Hurricane Harvey has upended so many things here in Houston, where I am starting my third year as a teacher. One of them is the lesson I am planning for the first day of school — as soon as it arrives.

This upheaval is nothing compared to what people across the city have faced, including my students, who have been sending me photos of evacuation boats going past their houses.

But it is fundamental to the task of being a teacher at a time of crisis. As an A.P. Human Geography teacher, my job is to help students make connections between the geography concepts we are learning in class and their real lives: Does Houston look like the models of urban development we study? Does their family history include a migration?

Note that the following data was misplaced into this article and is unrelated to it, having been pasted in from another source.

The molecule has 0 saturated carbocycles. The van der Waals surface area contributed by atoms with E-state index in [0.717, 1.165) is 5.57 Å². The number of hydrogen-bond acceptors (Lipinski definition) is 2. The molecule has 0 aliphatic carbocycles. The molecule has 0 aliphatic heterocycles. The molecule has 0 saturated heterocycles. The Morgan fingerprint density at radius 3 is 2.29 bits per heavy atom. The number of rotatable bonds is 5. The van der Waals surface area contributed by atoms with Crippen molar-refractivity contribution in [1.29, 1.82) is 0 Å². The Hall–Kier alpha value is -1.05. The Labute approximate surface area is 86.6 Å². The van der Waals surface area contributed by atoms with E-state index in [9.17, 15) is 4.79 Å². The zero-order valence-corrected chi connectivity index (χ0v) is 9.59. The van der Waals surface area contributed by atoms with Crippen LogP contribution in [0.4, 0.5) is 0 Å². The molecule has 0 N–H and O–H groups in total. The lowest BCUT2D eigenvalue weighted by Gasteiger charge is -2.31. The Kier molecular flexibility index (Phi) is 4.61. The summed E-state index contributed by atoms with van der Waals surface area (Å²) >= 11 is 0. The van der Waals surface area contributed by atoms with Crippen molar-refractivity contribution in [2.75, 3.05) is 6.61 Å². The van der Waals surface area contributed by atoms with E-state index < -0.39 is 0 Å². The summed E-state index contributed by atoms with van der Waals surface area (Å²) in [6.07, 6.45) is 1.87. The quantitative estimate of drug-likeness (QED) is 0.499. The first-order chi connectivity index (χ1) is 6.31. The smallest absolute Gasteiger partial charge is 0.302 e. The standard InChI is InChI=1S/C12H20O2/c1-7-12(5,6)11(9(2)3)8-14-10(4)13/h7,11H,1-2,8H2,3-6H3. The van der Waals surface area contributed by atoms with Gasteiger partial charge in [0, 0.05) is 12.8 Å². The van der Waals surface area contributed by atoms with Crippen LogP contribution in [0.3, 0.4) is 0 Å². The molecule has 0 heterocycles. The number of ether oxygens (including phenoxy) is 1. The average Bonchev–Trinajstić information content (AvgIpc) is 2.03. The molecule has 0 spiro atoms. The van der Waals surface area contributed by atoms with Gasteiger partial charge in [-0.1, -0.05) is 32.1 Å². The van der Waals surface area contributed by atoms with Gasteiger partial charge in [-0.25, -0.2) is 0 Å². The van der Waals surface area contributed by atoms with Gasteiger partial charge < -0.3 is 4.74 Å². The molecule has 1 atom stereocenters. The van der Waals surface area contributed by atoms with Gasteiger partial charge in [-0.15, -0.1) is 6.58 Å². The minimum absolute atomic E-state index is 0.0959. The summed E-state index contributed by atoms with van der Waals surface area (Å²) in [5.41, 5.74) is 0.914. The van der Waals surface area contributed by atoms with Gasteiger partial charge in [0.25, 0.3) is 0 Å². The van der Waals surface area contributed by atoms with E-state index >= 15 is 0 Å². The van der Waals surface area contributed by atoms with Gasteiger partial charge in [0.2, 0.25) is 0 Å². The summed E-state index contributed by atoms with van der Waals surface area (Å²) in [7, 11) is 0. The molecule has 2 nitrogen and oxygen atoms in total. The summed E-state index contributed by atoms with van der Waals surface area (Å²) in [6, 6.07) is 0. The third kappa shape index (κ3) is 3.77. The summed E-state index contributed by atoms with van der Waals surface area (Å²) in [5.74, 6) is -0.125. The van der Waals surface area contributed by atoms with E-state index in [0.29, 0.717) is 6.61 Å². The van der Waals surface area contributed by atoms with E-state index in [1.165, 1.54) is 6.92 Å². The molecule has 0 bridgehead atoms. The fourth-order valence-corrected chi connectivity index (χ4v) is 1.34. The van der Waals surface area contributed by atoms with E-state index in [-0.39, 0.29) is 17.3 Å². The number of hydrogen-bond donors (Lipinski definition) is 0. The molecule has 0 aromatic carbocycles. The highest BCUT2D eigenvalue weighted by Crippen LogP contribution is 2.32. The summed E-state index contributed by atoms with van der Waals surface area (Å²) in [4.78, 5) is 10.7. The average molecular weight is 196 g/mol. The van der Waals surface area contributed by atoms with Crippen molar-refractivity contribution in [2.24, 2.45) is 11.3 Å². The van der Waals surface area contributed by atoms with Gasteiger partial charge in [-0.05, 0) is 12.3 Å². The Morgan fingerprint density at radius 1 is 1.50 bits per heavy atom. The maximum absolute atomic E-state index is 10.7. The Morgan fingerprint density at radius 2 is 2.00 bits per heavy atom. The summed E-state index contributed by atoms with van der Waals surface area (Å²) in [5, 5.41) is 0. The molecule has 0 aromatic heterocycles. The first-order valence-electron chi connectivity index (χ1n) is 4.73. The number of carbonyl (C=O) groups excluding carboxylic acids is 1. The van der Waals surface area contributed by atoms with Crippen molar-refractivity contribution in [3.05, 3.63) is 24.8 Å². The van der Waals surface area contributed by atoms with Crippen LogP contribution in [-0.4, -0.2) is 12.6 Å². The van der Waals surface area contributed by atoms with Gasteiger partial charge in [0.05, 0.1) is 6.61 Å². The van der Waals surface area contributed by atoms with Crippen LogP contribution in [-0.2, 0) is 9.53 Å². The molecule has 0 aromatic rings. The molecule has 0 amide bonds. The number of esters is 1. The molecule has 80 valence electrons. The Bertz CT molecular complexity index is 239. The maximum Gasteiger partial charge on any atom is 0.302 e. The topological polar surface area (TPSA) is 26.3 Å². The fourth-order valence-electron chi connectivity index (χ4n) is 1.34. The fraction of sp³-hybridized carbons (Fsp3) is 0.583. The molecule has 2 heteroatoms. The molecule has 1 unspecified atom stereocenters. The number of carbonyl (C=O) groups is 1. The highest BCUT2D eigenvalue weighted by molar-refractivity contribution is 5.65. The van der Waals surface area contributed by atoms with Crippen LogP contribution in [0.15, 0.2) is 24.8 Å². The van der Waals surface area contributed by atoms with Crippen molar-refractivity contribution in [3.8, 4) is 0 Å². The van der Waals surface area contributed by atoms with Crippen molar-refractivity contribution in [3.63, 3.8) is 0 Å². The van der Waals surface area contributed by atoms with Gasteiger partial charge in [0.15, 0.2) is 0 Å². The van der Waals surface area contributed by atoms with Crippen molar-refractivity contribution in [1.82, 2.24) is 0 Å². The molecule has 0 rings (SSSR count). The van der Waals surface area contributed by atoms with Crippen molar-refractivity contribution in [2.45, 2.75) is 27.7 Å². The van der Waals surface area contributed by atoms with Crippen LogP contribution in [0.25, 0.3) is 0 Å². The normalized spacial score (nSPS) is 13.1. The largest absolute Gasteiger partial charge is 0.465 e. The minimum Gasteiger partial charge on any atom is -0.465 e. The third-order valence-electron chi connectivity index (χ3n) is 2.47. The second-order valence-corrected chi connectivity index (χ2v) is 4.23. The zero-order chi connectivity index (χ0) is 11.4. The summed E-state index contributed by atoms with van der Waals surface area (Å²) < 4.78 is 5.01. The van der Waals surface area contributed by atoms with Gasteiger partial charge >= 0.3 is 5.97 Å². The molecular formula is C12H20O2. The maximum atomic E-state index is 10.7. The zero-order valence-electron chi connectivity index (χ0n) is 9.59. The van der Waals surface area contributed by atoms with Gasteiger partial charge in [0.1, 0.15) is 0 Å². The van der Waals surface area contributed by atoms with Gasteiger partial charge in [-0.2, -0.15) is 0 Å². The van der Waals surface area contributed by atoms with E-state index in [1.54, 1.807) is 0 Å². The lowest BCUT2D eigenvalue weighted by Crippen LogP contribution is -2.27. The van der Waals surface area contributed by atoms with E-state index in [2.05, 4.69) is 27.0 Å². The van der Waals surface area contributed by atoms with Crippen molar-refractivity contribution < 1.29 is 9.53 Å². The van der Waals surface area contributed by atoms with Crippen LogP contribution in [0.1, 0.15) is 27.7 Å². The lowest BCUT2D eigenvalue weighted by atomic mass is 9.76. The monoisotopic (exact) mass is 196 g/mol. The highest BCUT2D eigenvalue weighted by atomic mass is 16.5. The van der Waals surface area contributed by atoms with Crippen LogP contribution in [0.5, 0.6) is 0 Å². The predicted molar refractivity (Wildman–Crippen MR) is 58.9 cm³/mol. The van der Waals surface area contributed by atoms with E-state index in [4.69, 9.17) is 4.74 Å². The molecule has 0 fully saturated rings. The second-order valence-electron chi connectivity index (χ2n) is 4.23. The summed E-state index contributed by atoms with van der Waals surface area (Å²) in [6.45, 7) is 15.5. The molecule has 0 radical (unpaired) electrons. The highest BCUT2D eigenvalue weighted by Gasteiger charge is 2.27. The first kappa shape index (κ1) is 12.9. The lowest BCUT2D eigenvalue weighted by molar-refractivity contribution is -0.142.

Before the storm, my thinking went like this: I am white and was born in England and most of my students are Hispanic, many with parents who were born in other countries. I was excited for us to share and compare our different stories. My students last year were shocked and fascinated when they discovered that my white, middle-aged father who is a university professor was applying for a green card, just as many of their family members were.

Now, Hurricane Harvey has underlined for me the importance of those real-world connections. As I looked at the photos from my students, I was struck by how geography concepts can affect us in very real — even life-threatening — ways.

I had planned to teach a lesson at the end of the year about how urbanization affects the environment. The lesson looks at how urbanization can exacerbate flooding: for example, how paving over grassy areas can increase the speed with which rain reaches the bayous, causing the water levels to rise faster. I would then have students evaluate different policies cities can adopt to mitigate that risk, such as encouraging the building on brownfield rather than greenfield sites and passing laws to protect farmland — options that have significant benefits but also significant costs.